Synopses & Reviews
Fidel Castro, one of the principal advocated for the Third World, challenges the wealthy nations to come up with a more just global economic order: "We are fighting for the most sacred rights of the poor countries; but we are also fighting for the salvation of a First World incapable of preserving the existence of the human species. Overwhelmed by contradictions and self-serving interests, it is incapable of governing itself, and much less of governing the world, whose leadership must be democratically shared. We are fighting to preserve life on our planet." On an optimistic note he concludes: "The end of history, predicted by a few euphoric dreamers, is not here, yet. Perhaps history is just beginning."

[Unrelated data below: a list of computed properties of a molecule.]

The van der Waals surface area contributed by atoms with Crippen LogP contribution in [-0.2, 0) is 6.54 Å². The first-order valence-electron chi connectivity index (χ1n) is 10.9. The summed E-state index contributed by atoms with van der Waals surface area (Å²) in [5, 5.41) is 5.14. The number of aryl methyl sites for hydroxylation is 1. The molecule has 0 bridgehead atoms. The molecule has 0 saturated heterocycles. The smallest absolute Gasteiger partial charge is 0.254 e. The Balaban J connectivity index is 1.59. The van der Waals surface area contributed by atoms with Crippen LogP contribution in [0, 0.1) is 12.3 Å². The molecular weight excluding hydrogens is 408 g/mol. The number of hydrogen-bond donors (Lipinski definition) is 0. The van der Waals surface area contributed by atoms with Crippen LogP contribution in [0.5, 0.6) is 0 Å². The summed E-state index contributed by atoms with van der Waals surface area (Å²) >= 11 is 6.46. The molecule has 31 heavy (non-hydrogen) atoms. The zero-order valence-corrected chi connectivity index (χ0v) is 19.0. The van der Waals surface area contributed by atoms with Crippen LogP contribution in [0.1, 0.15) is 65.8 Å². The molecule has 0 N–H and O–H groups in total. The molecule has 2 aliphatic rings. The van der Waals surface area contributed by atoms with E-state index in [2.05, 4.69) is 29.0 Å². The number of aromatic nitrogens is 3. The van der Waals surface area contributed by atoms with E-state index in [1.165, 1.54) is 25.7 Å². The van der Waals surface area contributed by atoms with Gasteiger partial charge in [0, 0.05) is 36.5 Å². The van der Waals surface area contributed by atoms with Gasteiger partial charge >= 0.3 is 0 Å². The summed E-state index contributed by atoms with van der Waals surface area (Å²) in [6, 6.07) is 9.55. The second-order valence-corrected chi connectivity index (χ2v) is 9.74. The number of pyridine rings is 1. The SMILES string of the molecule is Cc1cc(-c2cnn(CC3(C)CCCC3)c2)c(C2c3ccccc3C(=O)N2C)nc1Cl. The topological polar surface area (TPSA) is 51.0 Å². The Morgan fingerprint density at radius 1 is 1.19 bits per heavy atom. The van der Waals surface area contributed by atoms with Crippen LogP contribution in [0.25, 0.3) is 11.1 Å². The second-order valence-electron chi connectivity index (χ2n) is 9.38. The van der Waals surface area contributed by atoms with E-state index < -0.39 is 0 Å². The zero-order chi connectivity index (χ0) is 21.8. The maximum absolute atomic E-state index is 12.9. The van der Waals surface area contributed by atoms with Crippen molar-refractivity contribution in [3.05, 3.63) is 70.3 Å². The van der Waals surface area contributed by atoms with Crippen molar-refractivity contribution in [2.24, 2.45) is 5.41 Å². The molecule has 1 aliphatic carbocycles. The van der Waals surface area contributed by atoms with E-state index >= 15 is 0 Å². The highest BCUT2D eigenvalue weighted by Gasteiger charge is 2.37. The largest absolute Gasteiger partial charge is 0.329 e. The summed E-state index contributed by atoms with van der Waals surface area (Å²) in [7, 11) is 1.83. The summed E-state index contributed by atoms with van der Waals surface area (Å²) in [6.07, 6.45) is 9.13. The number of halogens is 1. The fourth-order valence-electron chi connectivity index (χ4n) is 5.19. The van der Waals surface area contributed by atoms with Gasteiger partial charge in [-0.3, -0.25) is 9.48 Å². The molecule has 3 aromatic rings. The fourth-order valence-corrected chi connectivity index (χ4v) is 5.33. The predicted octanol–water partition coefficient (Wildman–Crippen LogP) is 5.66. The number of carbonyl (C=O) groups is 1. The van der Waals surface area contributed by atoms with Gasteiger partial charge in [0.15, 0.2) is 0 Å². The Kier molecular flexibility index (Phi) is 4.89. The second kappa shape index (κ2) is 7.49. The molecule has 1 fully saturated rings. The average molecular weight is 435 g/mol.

In a timely analysis of international events, including the 9/11 terrorist attacks and the "war against terrorism," Fidel Castro discusses issues of globalization and the growing phenomenon of global apartheid.
About the Author
Fidel Castro led a guerrilla movement in Cuba that overthrew the Batista dictatorship in 1959. Since then, the Cuban president has been the nemesis of ten U.S. administrations. He stepped down in 2007 but has regularly expressed his views on world events and political personalities in his famous "reflections."